Europe's currency all aboil Germany's hard line on interest keeps crisis alive

September 18, 1992|By Los Angeles Times

BRUSSELS, Belgium -- Europe's currency crisis deepened yesterday as the Italian lira plummeted in value and the Irish pound, the Danish krona and even the powerful French franc came under intense selling pressure. But Germany refused to cut the high interest rates that most other European nations blame for the tumult.

One bright spot was the British pound, which grew stronger even though the British government reduced interest rates one day after abandoning its ultimately futile effort to prop up the currency's value. And the Italian government, moving to shore up its beleaguered economy, announced a massive austerity plan geared to slash its budget deficit by a whopping $75 billion.

Prices fluctuated on some stock markets as traders seemed unsure what to make of the crisis. On the London Stock Exchange, the broad-based Financial Times-Stock Exchange Index shot up about 100 points, then shed about 70 points before rising again to close up 105.6. Activity was calmer on Wall Street, where the Dow Jones industrial average closed down 3.51 points.

The German firmness on interest rates helped weaken the dollar, although the U.S. currency also lost some of the gains it had picked up Wednesday while serving as shelter from Europe's storms. The mark continued to attract new investment; a dollar bought 1.485 marks in New York late yesterday, down from 1.514 Wednesday.

The pound was quoted at $1.78 in London late yesterday, and closed at nearly that value in New York. But in a sign of continuing volatility, it fell as low as $1.72 in London during early trading.

Yesterday's daylight hours seemed tame compared with the 12 hours ending at 6 a.m. in Europe. During that period, which culminated in a six-hour meeting of European Community finance officials in Brussels that began shortly before midnight Wednesday, Spain devalued the peseta by 5 percent and Britain and Italy temporarily withdrew from the system that had linked the values of 11 EC currencies.

The day's most significant development may have been what did not happen: The governing council of the Bundesbank, Germany's central bank, met in Frankfurt but resisted the Continent-wide pressure, especially from Britain, to lower its interest rates.

David Roche, an economist with Morgan Stanley International in London, decried a "total failure" of EC nations to work together toward common economic goals.

"Blame in Europe is like custard: You can spread it all around," he said.

NB Analysts predicted a new outbreak of chaos next week if French

voters Sunday withhold their approval of the so-called Maastricht Treaty on European union, which would establish a single EC currency in 1999. The death of the Maastricht Treaty could signal that Europe is not yet ready to live under a single economic roof.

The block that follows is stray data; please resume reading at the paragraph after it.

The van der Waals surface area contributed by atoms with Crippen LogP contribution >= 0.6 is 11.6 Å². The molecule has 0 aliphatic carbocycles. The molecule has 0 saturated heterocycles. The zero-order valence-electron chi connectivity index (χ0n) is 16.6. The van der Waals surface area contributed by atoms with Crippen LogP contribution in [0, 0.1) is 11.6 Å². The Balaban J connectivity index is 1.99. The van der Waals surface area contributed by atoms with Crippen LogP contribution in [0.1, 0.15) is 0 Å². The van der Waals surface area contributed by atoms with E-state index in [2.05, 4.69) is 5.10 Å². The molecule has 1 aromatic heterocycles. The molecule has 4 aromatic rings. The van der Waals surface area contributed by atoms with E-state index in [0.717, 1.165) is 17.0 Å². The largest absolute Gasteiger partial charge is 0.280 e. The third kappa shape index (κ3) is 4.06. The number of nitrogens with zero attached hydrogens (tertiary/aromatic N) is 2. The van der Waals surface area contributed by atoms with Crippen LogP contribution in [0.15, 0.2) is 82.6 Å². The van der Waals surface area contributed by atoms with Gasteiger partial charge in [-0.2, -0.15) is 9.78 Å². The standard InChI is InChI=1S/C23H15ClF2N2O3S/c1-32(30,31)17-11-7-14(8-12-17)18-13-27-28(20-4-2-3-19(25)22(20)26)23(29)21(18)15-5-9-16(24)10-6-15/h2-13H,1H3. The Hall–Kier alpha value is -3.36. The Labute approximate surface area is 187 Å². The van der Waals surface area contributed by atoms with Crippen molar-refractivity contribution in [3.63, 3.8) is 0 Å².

Even a "yes" vote in France will not relieve all the pressure, said George Magnus of the London investment house S.G. Warburg. By the end of the year, he predicted, Germany will bring key rates down by about 1 percentage point from the current range of 8.25 percent to 9.25 percent and more EC currencies will be devalued.

In France, the European monetary tumult dominated the final days of debate leading up to Sunday's crucial referendum, adding even more uncertainty in an already confused campaign. Both defenders and opponents of the treaty used the monetary crisis to support their cause.

Former President Valery Giscard d'Estaing, a leading treaty advocate, contended that Europe should "accelerate the march to a European money" so that such crises could not happen again.

Philippe Seguin, the treaty's leading mainstream opponent, countered: "Everything that is happening demonstrates the stupidity of a single currency."

In Germany, the Bundesbank's governing council met in its regular bi-weekly session and decided not to tamper with interest rates. The Bundesbank trimmed rates Monday for the first time in five years in return for Italy's decision to devalue the lira by 7 percent.

The bank is holding rates high -- about 6 percentage points higher than in the United States -- to prevent the costly reunification with the former East Germany from producing economic overheating and an outbreak of inflation. The high rates have also attracted huge amounts of investment capital to Germany, boosting the German mark's value against other European currencies.

In reducing rates Monday, the Bundesbank was widely criticized inside Germany for yielding to foreign pressure, and it was not about to let that happen twice in the same week.

German Finance Minister Theo Waigel, coming to the Bundesbank's defense, challenged the common view that high rates were the cause of Europe's monetary tumult.

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